Schizophrenia is a mental disorder affects a person's perception of reality, and may impact many aspects of their life, including how they think and behave. This complex disease can manifest in different ways, and the causes are still poorly understood. Genetic, environmental, and biological factors such as the structure of the brain are thought to play a role in the development of the disease. Now researchers have found over 100 genes that are associated with the risk of schizophrenia, and these genes work through the placenta, not in the developing brain. The findings have been reported in Nature Communications.
While studies have found that genetic and environmental influences are involved in schizophrenia, this study has shown that the health of the placenta "is also critical," noted senior study author Daniel Weinberger, MD, Director and CEO of the Lieber Institute for Brain Development. "The secret of the genetics of schizophrenia has been hiding in plain sight. The placenta, the critical organ in supporting prenatal development, launches the developmental trajectory of risk."
The genes that were identified in this study appear to affect the ability of the placenta to detect nutrients in the maternal bloodstream and initiate exchanges based on that information. The genes are expressed at low levels in placental cells that are crucial to the maternal-fetal exchange of nutrients, which are cells called trophoblasts.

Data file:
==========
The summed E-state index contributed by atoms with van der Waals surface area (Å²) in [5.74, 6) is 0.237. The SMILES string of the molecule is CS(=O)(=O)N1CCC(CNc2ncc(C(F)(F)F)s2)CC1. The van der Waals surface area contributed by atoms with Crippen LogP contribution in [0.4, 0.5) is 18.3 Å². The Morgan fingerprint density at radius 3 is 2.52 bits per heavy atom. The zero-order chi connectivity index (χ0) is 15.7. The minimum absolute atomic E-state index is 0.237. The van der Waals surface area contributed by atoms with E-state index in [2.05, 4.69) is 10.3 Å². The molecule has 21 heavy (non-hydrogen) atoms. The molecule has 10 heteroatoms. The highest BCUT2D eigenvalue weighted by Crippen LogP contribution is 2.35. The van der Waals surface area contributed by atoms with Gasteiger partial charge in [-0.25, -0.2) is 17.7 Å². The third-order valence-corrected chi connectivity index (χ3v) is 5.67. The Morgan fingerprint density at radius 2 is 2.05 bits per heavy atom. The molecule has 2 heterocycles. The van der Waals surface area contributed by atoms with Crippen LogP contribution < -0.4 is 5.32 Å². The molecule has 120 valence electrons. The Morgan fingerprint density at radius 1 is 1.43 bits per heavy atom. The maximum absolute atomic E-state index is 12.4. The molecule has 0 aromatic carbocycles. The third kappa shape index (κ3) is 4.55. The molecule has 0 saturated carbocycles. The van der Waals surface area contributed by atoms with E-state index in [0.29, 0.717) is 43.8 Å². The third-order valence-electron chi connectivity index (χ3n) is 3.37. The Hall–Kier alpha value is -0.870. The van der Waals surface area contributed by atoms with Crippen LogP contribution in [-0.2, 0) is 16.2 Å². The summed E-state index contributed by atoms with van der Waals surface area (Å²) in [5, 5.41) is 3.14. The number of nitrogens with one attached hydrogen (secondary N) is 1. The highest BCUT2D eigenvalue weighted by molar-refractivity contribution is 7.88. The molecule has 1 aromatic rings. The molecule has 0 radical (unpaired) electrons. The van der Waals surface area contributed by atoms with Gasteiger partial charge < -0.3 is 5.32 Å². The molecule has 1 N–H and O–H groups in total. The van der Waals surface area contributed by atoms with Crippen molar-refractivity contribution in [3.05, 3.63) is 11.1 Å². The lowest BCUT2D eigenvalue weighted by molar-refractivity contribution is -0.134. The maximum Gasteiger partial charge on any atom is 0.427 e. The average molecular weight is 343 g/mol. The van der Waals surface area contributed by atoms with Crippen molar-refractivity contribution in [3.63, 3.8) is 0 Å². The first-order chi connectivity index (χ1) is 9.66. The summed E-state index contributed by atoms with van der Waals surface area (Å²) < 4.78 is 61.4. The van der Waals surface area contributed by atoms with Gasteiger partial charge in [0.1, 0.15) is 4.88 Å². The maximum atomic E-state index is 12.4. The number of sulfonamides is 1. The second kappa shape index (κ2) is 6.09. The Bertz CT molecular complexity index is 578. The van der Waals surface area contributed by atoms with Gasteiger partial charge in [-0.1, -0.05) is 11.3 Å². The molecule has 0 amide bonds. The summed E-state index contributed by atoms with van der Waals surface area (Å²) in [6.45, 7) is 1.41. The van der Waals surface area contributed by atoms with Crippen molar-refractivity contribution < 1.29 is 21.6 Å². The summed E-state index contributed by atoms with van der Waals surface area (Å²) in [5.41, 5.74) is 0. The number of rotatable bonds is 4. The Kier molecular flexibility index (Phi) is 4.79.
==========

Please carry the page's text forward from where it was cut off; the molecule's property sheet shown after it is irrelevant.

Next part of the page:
Many genes were also found that could be involved in the development of attention deficit hyperactivity disorder, autism, bipolar disorder, depression, and diabetes.
Lead study author Gianluca Ursini, MD, PhD, a Lieber Institute investigator, noted that it may be possible to prevent disease by targeting the placenta. If researchers and clinicians can assess placental risk gene expression before a disorder starts to develop, disease might be prevented in those who are at risk.
Developmental disorders tend to happen at higher rates in boys and men. This study showed that there are some sex-based difference in how placental risk genes are expressed, and risk genes differed depending on whether the placenta was linked to a male or female child. Inflammatory processes seem to be central to pregnancies with male children, the study suggested.
This study also assessed a small number of pregnancies in which the mother had COVID-19. The researchers determined that placental risk genes had been dramatically activated in these patients, and could explain why COVID-19 during pregnancy may be a schizophrenia risk factor. The investigators are following up on this finding.
This research may be one of the first steps toward changing how disease prevention is approached in the future.
"In the modern era of molecular and genetic medicine, the standard treatment for a complicated pregnancy is still primarily bedrest," noted Weinberger. "These new molecular insights into how genes related to disorders of the brain and other organs play out in the placenta offer new opportunities for improving prenatal health and preventing complications later in life."